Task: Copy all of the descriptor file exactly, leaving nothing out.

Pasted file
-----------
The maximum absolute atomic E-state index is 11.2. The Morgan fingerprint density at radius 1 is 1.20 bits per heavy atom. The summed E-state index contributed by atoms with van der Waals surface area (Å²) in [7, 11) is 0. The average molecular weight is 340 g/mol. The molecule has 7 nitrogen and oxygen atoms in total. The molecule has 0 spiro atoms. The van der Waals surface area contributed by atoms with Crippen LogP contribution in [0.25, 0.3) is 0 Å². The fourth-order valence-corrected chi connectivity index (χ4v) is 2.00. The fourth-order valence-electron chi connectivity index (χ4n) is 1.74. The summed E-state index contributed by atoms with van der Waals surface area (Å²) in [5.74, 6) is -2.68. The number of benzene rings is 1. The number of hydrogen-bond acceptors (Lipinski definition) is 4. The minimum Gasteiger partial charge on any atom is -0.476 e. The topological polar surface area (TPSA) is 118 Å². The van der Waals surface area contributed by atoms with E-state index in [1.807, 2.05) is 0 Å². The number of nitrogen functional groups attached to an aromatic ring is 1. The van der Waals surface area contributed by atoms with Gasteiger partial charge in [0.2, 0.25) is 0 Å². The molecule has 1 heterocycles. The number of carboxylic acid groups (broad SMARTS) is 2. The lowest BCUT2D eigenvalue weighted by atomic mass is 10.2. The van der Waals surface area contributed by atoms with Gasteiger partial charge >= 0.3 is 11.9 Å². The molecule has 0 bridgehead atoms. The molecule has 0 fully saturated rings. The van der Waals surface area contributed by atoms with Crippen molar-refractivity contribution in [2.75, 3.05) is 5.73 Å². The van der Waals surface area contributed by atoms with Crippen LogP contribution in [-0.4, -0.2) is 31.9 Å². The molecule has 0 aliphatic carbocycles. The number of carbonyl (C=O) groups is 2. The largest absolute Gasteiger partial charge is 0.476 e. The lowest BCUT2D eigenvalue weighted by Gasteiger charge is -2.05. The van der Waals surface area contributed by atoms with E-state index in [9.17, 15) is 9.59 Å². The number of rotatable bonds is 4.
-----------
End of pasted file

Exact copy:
The maximum absolute atomic E-state index is 11.2. The Morgan fingerprint density at radius 1 is 1.20 bits per heavy atom. The summed E-state index contributed by atoms with van der Waals surface area (Å²) in [7, 11) is 0. The average molecular weight is 340 g/mol. The molecule has 7 nitrogen and oxygen atoms in total. The molecule has 0 spiro atoms. The van der Waals surface area contributed by atoms with Crippen LogP contribution in [0.25, 0.3) is 0 Å². The fourth-order valence-corrected chi connectivity index (χ4v) is 2.00. The fourth-order valence-electron chi connectivity index (χ4n) is 1.74. The summed E-state index contributed by atoms with van der Waals surface area (Å²) in [5.74, 6) is -2.68. The number of benzene rings is 1. The number of hydrogen-bond acceptors (Lipinski definition) is 4. The minimum Gasteiger partial charge on any atom is -0.476 e. The topological polar surface area (TPSA) is 118 Å². The van der Waals surface area contributed by atoms with E-state index in [1.807, 2.05) is 0 Å². The number of nitrogen functional groups attached to an aromatic ring is 1. The van der Waals surface area contributed by atoms with Gasteiger partial charge in [0.2, 0.25) is 0 Å². The molecule has 1 heterocycles. The number of carboxylic acid groups (broad SMARTS) is 2. The lowest BCUT2D eigenvalue weighted by atomic mass is 10.2. The van der Waals surface area contributed by atoms with Gasteiger partial charge >= 0.3 is 11.9 Å². The molecule has 0 bridgehead atoms. The molecule has 0 fully saturated rings. The van der Waals surface area contributed by atoms with Crippen molar-refractivity contribution in [2.75, 3.05) is 5.73 Å². The van der Waals surface area contributed by atoms with Crippen LogP contribution in [-0.4, -0.2) is 31.9 Å². The molecule has 0 aliphatic carbocycles. The number of carbonyl (C=O) groups is 2. The largest absolute Gasteiger partial charge is 0.476 e. The lowest BCUT2D eigenvalue weighted by Gasteiger charge is -2.05. The van der Waals surface area contributed by atoms with E-state index in [9.17, 15) is 9.59 Å². The number of rotatable bonds is 4.